I chose to wield the mattock first, and my sister was the collector and identifier - then we planned to change places, in order to use a different set of muscles.  As I’ve already said, I had low expectations of finding anything at all, other than soil, stones, more soil and worms, but, from the dislodged material of my very first mattock stroke, Jan picked out a rim section of a pot. And we weren’t the only ones to unearth objects of interest. All along the line, artefacts were being found - there were fragments of shell, shards of pottery, tiles and a terracotta material, which looked like bits of brick.

After a picnic lunch, we were given kneeling mats and archaeological trowels (like a small plasterer's
trowel) and we went back to the line where we’d originally commenced the mattocking. Side by side, the pairs worked backwards again, but this time gently scraping, and then brushing, another layer of earth from the surface.  And the finds kept coming for me and my sister.  
None of the fragments were larger than the palm of my hand, but most were far smaller. By the end of the day we had penetrated the surface by no more than six to eight centimetres, so it was evident there was far more still to be found in this area of the site.

When it was time to go home, I had to walk away from my own strip, leaving a tile with a ridge along one edge (round 10 cms), as well as various bits of brick, protruding tantalisingly from the ground.   
I am convinced that the productivity (if I can put it like that) of the area we were working on, came as a surprise to Annalie.  She theorised, given the roof tiles and Roman ‘brick’ we were finding , that the villa had toppled towards our corner of the site. From the way she talked, I guessed it was a scenario previously unsuspected.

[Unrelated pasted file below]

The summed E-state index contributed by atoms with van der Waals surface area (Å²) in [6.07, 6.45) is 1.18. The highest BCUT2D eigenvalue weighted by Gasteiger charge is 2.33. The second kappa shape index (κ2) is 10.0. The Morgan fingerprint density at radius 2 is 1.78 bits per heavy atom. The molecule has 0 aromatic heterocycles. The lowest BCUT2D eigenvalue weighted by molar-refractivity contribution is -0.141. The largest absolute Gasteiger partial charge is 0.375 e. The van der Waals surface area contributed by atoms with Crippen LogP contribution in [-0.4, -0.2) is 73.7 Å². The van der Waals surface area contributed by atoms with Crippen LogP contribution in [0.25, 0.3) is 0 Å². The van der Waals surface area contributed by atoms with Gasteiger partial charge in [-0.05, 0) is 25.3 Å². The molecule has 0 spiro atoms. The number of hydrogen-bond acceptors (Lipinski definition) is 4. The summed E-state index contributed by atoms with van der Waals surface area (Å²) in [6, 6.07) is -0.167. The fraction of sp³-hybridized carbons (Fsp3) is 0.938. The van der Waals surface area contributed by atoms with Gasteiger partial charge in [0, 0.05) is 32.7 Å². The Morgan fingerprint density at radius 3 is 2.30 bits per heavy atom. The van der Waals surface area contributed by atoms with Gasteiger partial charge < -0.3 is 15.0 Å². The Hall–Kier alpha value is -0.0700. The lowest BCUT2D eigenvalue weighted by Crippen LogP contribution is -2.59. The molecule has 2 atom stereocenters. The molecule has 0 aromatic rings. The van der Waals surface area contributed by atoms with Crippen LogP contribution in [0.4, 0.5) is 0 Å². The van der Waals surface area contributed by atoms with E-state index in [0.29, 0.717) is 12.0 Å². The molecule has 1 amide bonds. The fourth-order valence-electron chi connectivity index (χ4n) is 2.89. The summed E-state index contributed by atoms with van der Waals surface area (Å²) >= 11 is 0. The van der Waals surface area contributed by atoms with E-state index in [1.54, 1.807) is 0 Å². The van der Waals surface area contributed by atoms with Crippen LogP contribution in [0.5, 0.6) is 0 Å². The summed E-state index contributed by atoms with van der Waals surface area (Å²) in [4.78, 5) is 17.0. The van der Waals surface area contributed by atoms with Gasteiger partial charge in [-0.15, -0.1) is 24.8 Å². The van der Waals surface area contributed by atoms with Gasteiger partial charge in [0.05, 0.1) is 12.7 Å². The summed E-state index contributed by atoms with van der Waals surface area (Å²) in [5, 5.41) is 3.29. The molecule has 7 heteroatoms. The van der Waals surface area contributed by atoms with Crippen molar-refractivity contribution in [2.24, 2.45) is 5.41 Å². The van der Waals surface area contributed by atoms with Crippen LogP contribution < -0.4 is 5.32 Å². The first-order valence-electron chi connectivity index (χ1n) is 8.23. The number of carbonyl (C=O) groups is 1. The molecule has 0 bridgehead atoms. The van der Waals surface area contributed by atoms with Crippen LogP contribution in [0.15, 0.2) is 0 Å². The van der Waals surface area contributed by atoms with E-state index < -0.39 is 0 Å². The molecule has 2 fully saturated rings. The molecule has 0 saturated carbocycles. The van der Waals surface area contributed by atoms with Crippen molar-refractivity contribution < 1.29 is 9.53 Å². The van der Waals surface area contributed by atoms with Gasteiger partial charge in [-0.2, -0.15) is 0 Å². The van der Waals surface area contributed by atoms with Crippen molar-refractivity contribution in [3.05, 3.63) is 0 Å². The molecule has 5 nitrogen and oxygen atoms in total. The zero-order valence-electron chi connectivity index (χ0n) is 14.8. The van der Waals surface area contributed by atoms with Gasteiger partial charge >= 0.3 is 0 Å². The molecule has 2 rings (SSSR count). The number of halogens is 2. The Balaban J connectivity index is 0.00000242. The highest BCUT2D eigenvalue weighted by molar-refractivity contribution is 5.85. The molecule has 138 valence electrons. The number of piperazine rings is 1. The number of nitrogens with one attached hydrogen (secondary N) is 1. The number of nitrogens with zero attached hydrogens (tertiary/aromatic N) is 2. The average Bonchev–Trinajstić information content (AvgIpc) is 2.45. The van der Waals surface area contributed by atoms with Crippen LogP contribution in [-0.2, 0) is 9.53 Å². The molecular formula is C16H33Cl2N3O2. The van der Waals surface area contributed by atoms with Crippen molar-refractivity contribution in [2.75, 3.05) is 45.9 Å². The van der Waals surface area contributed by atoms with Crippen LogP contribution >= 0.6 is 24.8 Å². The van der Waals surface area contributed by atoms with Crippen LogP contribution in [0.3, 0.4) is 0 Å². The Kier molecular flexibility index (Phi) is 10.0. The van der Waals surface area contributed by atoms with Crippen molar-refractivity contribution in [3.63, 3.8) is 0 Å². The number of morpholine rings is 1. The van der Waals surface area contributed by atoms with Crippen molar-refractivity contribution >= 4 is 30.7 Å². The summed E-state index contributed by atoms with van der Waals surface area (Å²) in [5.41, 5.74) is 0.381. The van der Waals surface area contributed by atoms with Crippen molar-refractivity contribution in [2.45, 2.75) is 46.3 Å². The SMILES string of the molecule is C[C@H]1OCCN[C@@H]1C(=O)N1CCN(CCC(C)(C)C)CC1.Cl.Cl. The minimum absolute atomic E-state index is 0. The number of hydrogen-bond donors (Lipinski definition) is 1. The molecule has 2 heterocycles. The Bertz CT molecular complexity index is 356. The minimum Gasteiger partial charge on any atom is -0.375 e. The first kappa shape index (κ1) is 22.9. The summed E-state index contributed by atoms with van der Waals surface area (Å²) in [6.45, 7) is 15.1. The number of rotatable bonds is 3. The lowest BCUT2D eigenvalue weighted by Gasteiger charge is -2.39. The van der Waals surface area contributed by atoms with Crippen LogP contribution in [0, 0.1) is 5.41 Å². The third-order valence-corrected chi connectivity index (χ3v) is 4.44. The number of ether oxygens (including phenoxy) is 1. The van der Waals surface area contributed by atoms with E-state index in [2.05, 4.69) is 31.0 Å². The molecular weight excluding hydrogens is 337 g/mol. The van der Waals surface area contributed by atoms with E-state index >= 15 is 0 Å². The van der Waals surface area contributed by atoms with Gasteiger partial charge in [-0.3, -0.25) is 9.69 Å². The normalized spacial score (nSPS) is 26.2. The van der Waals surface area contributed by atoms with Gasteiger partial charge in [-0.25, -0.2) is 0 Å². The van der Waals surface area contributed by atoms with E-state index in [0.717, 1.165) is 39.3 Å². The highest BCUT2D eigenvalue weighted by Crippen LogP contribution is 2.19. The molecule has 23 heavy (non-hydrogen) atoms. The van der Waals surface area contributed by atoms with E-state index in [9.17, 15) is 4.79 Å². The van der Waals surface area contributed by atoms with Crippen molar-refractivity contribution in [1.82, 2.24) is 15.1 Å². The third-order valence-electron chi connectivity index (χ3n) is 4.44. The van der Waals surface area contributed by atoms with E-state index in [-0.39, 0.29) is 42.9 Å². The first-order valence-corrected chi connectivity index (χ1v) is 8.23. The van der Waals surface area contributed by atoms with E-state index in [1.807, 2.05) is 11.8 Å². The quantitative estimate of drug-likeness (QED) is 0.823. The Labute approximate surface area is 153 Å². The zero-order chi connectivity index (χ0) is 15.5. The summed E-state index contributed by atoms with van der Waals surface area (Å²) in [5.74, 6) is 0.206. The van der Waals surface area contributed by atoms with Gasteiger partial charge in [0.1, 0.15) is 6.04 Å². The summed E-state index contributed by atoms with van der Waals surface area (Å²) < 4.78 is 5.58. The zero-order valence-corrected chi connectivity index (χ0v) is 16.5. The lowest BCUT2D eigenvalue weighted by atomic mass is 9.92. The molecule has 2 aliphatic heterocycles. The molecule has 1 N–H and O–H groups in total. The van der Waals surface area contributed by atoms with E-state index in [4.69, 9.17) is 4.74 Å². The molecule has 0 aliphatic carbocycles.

And while we were there, the ‘official’ metal detectorist working on the spoil heap even found a Roman silver coin.

Silver Roman coin found by the official metal detectorist
Many of life’s big events fall short of my expectations.  I am a writer after all, and I doubtless build them up, imagining everything bigger, brighter, more glittery and exciting than they could possibly be in real life.  I felt for two of our number for whom the archaeological excavation beginners experience had clearly been underwhelming.  Not only did this pair of young teenage girls appear to be incapable of following Annalie’s instructions, one of them expressed the hope that she would find a skull, and the other thought she’d be allowed to take her finds home.   For much of the time after lunch they skived off, lying gloomily in the sun, and tapping into their hand-held devices. 

But for me, being a real archaeologist for the day greatly exceeded my expectations. It was informative, rewarding and thrilling.   The sun shone and my own ‘old bones’ stood up very well to the exigencies I put them through.  I even ended up with a certificate!


Jane Risdon said...

How wonderful. I would love to have a go at this. I am a Time Team fanatic and love anything do to with history/archaeology and this would just be magic. Like you I think I might creak and find bending and getting up difficult, but it was obviously OK for you. I'd love to spend a day researching my writing, but I don't think there are courses on how to murder someone and get away with it! I expect your book is going to be fascinating. Much success :)

Gilli Allan said...

Thanks Jan. I really do appreciate you taking the trouble to read the post, and comment. Good luck on finding a course on murder, btw! Although I suspect there may be courses on forensics for the layman.
I've always been fascinated by archaeology. Possibly inspired by the childish dream of unearthing a treasure chest or a crock of gold. I even won the form 4 prize (I was eleven) for my project on archaeology. And if you scroll back through my blog to June 2013 (or go direct), there's a post about my family connection to the discovery of the Mildenhall treasure.